Variability and trends in the Australian wave climate and consequent coastal vulnerability

27 Oct 2008

Changing wind systems projected to occur with climate change will alter the surface ocean wave energy felt on Australia's coasts. These changes must be quantified in order to assess the ocean wave resources available for renewable energy generation, and to determine how any changes will affect Australia's coastal infrastructure and environment.

The Department of Climate Change and CSIRO Wealth from Oceans National Research Flagship funded this study to describe Australia’s ocean wave climate and identify the trends and year-to-year changes in Australia’s offshore wave climate, including an estimate of the range of the extremes. Possible impacts of changing ocean waves in the coastal zone are:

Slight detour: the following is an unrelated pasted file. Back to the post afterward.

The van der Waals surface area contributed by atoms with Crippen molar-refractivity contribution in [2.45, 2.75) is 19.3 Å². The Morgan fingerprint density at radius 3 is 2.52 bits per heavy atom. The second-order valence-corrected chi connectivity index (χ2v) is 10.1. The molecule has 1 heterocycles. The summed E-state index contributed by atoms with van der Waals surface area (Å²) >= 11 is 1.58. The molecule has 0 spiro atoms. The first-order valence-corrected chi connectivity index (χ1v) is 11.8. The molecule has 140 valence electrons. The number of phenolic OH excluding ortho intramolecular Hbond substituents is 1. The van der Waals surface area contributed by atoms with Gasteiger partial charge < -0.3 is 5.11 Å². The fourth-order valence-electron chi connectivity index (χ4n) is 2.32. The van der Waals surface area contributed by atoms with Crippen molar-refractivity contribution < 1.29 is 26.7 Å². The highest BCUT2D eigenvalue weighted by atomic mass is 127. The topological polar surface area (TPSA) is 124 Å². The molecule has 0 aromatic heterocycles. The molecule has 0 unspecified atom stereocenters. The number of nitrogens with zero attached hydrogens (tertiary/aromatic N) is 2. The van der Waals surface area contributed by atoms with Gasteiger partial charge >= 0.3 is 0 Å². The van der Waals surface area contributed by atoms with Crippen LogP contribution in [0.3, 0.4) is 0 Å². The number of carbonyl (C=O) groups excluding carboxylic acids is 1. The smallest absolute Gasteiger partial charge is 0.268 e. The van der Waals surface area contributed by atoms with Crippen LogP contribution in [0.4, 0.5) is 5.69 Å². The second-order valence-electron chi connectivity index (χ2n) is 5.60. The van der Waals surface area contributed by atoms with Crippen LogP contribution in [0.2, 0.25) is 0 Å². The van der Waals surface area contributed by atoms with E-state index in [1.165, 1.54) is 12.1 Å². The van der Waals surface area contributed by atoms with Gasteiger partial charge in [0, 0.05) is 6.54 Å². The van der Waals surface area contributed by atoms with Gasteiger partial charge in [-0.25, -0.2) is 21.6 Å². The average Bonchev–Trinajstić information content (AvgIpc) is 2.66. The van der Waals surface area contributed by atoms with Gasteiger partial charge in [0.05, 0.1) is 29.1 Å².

• coastal inundation during severe storm events through the combined effects of sea-level rise, storm surge, and ocean waves.

• chronic coastal erosion brought about by large wave events, or changes in wave direction shifting coastal sand and sediment

• sea-bed disturbance impacting sub-tidal habitats. The study has the effects of increasing our understanding of the potential impacts of these processes. Additionally, the study has quantified the wave power in Australian waters available for electricity generation, which has the potential to reduce emissions and reduce any negative impacts of climate change.

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